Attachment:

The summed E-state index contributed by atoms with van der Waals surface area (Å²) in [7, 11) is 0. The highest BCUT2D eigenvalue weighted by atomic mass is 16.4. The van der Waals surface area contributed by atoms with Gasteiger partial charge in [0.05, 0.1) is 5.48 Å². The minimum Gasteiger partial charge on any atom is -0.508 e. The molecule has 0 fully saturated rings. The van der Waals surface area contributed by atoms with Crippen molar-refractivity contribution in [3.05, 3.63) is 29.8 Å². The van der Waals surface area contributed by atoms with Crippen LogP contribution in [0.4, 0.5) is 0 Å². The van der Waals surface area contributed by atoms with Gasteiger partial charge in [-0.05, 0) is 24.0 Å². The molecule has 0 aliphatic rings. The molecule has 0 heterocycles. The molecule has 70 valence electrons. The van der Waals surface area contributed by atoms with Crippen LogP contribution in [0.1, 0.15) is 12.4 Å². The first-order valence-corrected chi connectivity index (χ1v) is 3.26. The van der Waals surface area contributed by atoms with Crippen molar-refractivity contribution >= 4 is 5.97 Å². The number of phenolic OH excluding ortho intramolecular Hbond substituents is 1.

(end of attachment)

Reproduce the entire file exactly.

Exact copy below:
The summed E-state index contributed by atoms with van der Waals surface area (Å²) in [7, 11) is 0. The highest BCUT2D eigenvalue weighted by atomic mass is 16.4. The van der Waals surface area contributed by atoms with Gasteiger partial charge in [0.05, 0.1) is 5.48 Å². The minimum Gasteiger partial charge on any atom is -0.508 e. The molecule has 0 fully saturated rings. The van der Waals surface area contributed by atoms with Crippen molar-refractivity contribution in [3.05, 3.63) is 29.8 Å². The van der Waals surface area contributed by atoms with Crippen LogP contribution in [0.4, 0.5) is 0 Å². The van der Waals surface area contributed by atoms with Gasteiger partial charge in [-0.05, 0) is 24.0 Å². The molecule has 0 aliphatic rings. The molecule has 0 heterocycles. The molecule has 70 valence electrons. The van der Waals surface area contributed by atoms with Crippen LogP contribution in [0.1, 0.15) is 12.4 Å². The first-order valence-corrected chi connectivity index (χ1v) is 3.26. The van der Waals surface area contributed by atoms with Crippen molar-refractivity contribution >= 4 is 5.97 Å². The number of phenolic OH excluding ortho intramolecular Hbond substituents is 1.